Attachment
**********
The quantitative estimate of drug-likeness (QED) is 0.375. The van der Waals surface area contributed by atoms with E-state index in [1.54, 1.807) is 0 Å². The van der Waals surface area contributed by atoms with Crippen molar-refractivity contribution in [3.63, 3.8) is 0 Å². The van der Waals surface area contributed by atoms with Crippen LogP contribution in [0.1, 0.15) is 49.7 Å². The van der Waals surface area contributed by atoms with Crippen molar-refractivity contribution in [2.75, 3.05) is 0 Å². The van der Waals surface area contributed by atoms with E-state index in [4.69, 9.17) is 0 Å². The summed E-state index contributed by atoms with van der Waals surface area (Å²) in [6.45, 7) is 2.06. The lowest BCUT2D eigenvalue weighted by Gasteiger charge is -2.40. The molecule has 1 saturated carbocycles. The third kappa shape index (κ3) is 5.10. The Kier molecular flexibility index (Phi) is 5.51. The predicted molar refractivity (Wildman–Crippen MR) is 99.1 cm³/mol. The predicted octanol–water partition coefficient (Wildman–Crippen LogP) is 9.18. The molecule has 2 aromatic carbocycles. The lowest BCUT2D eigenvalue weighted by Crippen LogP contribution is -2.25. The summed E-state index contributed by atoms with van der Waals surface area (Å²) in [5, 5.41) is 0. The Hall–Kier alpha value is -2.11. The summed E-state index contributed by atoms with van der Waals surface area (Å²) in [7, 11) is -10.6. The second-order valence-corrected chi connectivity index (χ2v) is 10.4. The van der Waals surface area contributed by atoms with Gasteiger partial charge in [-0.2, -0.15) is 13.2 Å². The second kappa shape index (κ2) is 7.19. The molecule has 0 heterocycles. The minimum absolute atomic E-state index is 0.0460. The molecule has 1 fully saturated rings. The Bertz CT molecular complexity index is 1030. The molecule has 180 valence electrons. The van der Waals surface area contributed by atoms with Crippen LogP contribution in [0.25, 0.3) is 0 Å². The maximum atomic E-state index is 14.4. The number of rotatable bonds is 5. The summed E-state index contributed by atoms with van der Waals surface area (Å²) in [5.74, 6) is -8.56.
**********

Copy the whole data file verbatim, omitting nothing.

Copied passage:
The quantitative estimate of drug-likeness (QED) is 0.375. The van der Waals surface area contributed by atoms with E-state index in [1.54, 1.807) is 0 Å². The van der Waals surface area contributed by atoms with Crippen molar-refractivity contribution in [3.63, 3.8) is 0 Å². The van der Waals surface area contributed by atoms with Crippen LogP contribution in [0.1, 0.15) is 49.7 Å². The van der Waals surface area contributed by atoms with Crippen molar-refractivity contribution in [2.75, 3.05) is 0 Å². The van der Waals surface area contributed by atoms with E-state index in [4.69, 9.17) is 0 Å². The summed E-state index contributed by atoms with van der Waals surface area (Å²) in [6.45, 7) is 2.06. The lowest BCUT2D eigenvalue weighted by Gasteiger charge is -2.40. The molecule has 1 saturated carbocycles. The third kappa shape index (κ3) is 5.10. The Kier molecular flexibility index (Phi) is 5.51. The predicted molar refractivity (Wildman–Crippen MR) is 99.1 cm³/mol. The predicted octanol–water partition coefficient (Wildman–Crippen LogP) is 9.18. The molecule has 2 aromatic carbocycles. The lowest BCUT2D eigenvalue weighted by Crippen LogP contribution is -2.25. The summed E-state index contributed by atoms with van der Waals surface area (Å²) in [5, 5.41) is 0. The Hall–Kier alpha value is -2.11. The summed E-state index contributed by atoms with van der Waals surface area (Å²) in [7, 11) is -10.6. The second-order valence-corrected chi connectivity index (χ2v) is 10.4. The van der Waals surface area contributed by atoms with Gasteiger partial charge in [-0.2, -0.15) is 13.2 Å². The second kappa shape index (κ2) is 7.19. The molecule has 0 heterocycles. The minimum absolute atomic E-state index is 0.0460. The molecule has 1 fully saturated rings. The Bertz CT molecular complexity index is 1030. The molecule has 180 valence electrons. The van der Waals surface area contributed by atoms with Crippen LogP contribution in [0.25, 0.3) is 0 Å². The maximum atomic E-state index is 14.4. The number of rotatable bonds is 5. The summed E-state index contributed by atoms with van der Waals surface area (Å²) in [5.74, 6) is -8.56.